Mike Pence can't be president. His devotion to Donald Trump will be his downfall

The former Republican vice president apparently thinks he has a chance to win the GOP nomination for president

By Heather Digby Parton


Published August 1, 2022 9:20AM (EDT)

U.S. Vice President Mike Pence (Win McNamee/Getty Images)
U.S. Vice President Mike Pence (Win McNamee/Getty Images)

Poor Mike Pence. The former Republican vice president apparently thinks he has a chance to win the GOP nomination for president even after an angry mob of Republicans stormed the U.S. Capitol with the intention of hanging him for betraying their dear leader, Donald Trump. So Pence is running around the country making speeches in front of small audiences as if he has a snowball's chance in hell of winning a national election again when the sad fact is that he is a man without a constituency.

Republicans who loved Pence when he was Trump's most ardent disciple consider him a traitor. Those who respect him for doing the job every vice president who came before him had done on January 6 still loathe him for all of the years he spent ostentatiously licking Trump's boots. There might be a handful of GOP officials and operatives who look at Pence and see a sort of ghostly George W. Bush (whose vocal delivery he shamelessly apes), and the press, of course, wants to cast him as a viable Trump rival. But the truth is that Mike Pence is a walking piece of Wonderbread toast.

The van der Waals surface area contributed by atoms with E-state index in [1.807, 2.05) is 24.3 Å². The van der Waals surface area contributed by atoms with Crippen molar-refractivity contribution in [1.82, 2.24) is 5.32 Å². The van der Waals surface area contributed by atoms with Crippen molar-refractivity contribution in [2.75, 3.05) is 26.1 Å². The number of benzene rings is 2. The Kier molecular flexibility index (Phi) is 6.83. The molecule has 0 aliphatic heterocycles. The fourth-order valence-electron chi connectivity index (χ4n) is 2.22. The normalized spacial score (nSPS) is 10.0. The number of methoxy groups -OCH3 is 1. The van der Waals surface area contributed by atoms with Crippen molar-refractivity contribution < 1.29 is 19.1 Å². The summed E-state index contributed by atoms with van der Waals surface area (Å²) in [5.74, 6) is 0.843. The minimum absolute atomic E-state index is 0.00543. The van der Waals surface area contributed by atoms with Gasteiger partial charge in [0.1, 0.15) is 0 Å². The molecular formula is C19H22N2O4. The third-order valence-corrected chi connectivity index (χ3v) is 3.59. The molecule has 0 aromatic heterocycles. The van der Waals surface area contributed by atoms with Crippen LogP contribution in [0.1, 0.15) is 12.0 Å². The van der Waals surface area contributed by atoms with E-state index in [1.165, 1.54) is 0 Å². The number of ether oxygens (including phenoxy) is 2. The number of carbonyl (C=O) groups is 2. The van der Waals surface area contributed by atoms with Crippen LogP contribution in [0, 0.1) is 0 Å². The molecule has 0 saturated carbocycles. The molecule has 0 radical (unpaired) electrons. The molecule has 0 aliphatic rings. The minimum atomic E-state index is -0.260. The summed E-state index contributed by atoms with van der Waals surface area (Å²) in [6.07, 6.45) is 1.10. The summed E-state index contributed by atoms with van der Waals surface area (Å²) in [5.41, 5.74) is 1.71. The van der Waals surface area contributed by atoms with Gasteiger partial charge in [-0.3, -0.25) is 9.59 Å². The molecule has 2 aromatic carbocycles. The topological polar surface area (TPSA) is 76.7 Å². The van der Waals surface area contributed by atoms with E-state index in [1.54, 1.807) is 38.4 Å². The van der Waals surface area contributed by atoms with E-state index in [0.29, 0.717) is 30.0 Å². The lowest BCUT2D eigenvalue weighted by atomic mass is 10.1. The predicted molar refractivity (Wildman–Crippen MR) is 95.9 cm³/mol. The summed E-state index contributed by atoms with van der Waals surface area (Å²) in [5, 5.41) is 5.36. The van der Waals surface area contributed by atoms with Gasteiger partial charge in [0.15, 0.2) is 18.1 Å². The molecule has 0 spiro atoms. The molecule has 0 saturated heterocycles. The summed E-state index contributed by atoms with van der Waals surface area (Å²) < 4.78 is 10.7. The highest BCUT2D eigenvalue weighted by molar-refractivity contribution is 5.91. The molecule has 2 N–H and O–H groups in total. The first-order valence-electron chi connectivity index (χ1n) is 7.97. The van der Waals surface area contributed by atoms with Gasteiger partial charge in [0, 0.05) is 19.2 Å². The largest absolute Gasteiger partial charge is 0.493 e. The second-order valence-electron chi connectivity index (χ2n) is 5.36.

Notably, Pence and Trump have been holding competing public appearances for the last couple of weeks. Down in Arizona, Trump held a rally for a couple of wildly extreme GOP candidates for governor and senate, Kari Lake and Blake Masters, as well as a few kooky down ballot endorsees. He gave his usual meandering performance, delighting the large crowd with many of his greatest hits. At the microphone, Lake praised the former president for his inspiration:

"President Trump taught us how to fight and I took a few notes. That's why I go after the fake news because he showed us how to do it. He gave us the game plan and he showed us exactly how to stand up and fight. Republicans need to fight back"

Trump made it very clear that he was going to keep fighting, telling the crowd, "I ran twice and I won twice and I did much better than the second time than the first, getting millions more votes in 2020 than in 2016 and now, we may have to do it again."